Astudillo was born in the Philippines, but grew up in Los Angeles California, though he lived throughout the Eastern United States, including Upstate New York, Indiana, Missouri. He studied English literature in college and was an avid surfer and diver, interests he picked up while attending the combat diver course at the United States Naval Air Station, Trumbo Point Annex, Key West, Florida, while in the military.
Astudillo left school twice to join the army before graduating, where he served in a reconnaissance platoon of a U.S. Army Ranger Regimental Detachment (RRD) based out of Fort Bragg, North Carolina. He declined re-enlistment after his last combat-related injuries, earning the rank of staff sergeant, but ironically found himself back in various war zones when he served as a war photographer for the following two years.
While in college, Astudillo was influenced by a black-and-white photography class taught by the University's then Art Department Chair, Richard Ross, the principal photographer for the Getty Conservation Institute. After further encouragement by Ross and the subsequent color photography course, Astudillo was determined to become a photographer, even if self-taught.
After graduating from college, Astudillo held a series of jobs, including work as a bounty hunter, a consultant, and a combat photographer. After considering employment in Blackwater USA, Astudillo decided to finish his studies.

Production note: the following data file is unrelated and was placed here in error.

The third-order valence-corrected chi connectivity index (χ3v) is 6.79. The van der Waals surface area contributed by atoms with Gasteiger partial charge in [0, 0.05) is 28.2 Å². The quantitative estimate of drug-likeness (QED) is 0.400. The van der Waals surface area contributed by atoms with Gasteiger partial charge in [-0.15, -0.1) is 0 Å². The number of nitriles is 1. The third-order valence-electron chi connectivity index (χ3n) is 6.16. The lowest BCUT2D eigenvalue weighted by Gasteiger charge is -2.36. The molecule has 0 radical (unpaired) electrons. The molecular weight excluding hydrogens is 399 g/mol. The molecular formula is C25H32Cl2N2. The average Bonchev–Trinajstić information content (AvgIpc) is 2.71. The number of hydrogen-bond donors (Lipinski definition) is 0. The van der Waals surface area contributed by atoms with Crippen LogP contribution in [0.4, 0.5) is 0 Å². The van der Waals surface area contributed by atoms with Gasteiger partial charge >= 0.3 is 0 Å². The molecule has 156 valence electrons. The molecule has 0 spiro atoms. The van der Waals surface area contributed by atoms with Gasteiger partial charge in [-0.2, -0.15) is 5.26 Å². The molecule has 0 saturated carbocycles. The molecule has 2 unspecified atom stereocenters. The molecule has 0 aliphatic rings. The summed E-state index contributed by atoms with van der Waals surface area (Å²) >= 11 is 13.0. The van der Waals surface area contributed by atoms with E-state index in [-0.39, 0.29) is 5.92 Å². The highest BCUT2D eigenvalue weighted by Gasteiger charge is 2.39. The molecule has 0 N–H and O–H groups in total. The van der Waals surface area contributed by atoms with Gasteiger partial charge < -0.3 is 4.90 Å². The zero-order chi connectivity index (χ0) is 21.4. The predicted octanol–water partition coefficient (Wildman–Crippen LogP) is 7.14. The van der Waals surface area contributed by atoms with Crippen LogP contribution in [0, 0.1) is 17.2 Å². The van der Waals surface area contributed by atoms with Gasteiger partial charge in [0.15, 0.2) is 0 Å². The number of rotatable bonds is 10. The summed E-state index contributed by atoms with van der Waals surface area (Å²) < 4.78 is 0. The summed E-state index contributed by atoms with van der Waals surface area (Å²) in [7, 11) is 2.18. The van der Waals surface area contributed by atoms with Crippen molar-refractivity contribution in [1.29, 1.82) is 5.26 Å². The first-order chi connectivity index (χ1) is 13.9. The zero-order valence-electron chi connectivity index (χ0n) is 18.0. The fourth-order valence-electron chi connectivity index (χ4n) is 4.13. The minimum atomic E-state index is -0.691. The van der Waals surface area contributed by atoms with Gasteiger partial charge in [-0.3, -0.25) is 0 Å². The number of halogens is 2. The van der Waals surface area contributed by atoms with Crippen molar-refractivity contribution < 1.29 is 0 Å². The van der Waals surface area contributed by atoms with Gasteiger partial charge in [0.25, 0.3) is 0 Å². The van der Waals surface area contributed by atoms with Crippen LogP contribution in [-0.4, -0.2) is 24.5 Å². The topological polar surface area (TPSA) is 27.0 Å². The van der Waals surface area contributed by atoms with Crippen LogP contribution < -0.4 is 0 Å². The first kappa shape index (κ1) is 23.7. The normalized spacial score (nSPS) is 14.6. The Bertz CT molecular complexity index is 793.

Astudillo began working as a war photographer for nearly two years, where he was wounded on more than one occasion. He has documented a variety of armed conflicts, spending time in Latin America, Europe and the Middle East.
Astudillo's experiences in the military profoundly influenced his early photography, drawn to social issues which included stories on gang violence, the homeless, and Hollywood vice. He moved into mainstream photography only after a series of close calls while on assignment in the Middle East conflict, switching to magazine editorial and still photography, although the eclecticism remained, from his photo series on the Los Angeles Coroner's Office morgue in downtown Los Angeles, to the photo story of a multi-national skinhead wedding in San Francisco, California.
He began shooting reportage photography for a number of entertainment magazines and studios using his photojournalism experience. His celebrity photography includes portraiture, often using a single source of light, an influence of one of his favorite photographers, celebrity and fashion photographer, Robert Maxwell. One of the highlights of his career was the opportunity to photograph Maxwell in the photobooth.
Astudillo's other photographic influences include instruction by photographer Richard Ross at the University of California, Santa Barbara, Charles Biasini, Elliott Erwitt, Guy Bourdin, Sean Ellis, Richard Avedon, Duane Michals, Patrick Demarchelier, Annie Leibovitz, James Nachtwey, Eddie Adams and the encouragement of his ranger detachment SRS, Sapu Maiava, and that of his brother, Godofredo Astudillo, a filmmaker and photo editor.